We further tested our hypothesized xOoA model by analysing haplotypes in the genomes of Papuans that show African ancestry not found in other Eurasian populations. We re-ran fineSTRUCTURE adding the Denisova, Altai Neanderthal and the Human Ancestral Genome sequences to a subset of the diversity set. FineSTRUCTURE infers haplotypes that have a most recent common ancestor (MRCA) with another individual. Papuan haplotypes assigned as African had, regardless, an elevated level of non-African derived alleles (that is, nAAs fixed ancestral in Africans) compared to such haplotypes in Eurasians. They therefore have an older mean coalescence time with our African samples.
I find no fault in the analysis in Pagani (2016) which is thoughtfully done by a method that should be reliable.


terryt said...

My bet would be: 1) admixture in Sahul with a potentially un-sampled archaic human population that split from modern humans either before or at the same time as did Denisova and Neanderthal. I think the idea that India was ever a major migration route is flawed. We are aware of many more east/west migrations north of the Himalayas than we are of such south of those mountains. There is no shortage of evidence for migration INTO South Asia from either end of course. I suspect that has always been the situation. In other words the movement that gave rise eventually to Papuans moved east to the north of the Himalayas and then south to Sundaland, carrying Denisovan genes. In Sundaland they mixed with an archaic human population. Humans in Central Asia were then pushed out with the cooling temperatures, and isolated at the eastern and western ends of the Himalayas. It fits a scenario where Y-DNAs C and D survived in the east while F and E survived at the western end. Some mt-DNA N remained in the west while M survived only in the east. Y-DNA K then moved east, possibly through South Asia, and then the resulting mixed population containing both C and K crossed Wallace's line to New Guinea and Australia, along with mt-DNA form both M and N. But ...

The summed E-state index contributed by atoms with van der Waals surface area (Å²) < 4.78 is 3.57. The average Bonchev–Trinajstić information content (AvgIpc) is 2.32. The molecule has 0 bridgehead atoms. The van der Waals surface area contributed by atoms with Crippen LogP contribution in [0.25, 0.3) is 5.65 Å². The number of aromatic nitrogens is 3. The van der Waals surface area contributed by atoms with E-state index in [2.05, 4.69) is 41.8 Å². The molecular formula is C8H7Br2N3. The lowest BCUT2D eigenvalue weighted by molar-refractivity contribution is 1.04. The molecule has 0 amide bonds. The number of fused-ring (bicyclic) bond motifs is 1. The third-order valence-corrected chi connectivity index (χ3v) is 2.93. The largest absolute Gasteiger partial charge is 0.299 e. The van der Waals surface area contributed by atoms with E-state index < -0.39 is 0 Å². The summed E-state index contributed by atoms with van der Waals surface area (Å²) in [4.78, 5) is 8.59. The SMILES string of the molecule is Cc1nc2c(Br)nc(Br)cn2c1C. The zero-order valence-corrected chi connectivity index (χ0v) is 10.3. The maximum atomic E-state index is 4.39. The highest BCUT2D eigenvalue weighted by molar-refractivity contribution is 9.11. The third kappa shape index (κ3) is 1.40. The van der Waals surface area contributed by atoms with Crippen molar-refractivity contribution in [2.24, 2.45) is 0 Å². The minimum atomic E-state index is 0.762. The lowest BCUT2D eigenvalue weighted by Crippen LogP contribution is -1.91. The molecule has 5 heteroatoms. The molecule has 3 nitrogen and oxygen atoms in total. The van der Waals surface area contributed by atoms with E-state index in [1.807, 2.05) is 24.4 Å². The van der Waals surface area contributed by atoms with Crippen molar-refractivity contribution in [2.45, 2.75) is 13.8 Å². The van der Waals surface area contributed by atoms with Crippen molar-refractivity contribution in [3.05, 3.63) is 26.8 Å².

I suspect the comment: "Australia and Papua New Guinea (which were a single land mass at the time)" is not strictly accurate. The Arafura Sea was probably never 'dry' land during human times. It would have been thickly forested swamp land, not useful to humans. The same is probably true of the strait between Borneo and Java although it seems obvious that Y-DNA C arrived there over land. But K looks to have arrived by sea.

andrew said...

"admixture in Sahul with a potentially un-sampled archaic human population that split from modern humans either before or at the same time as did Denisova and Neanderthal."

The paper specifically tests and rejects this hypothesis.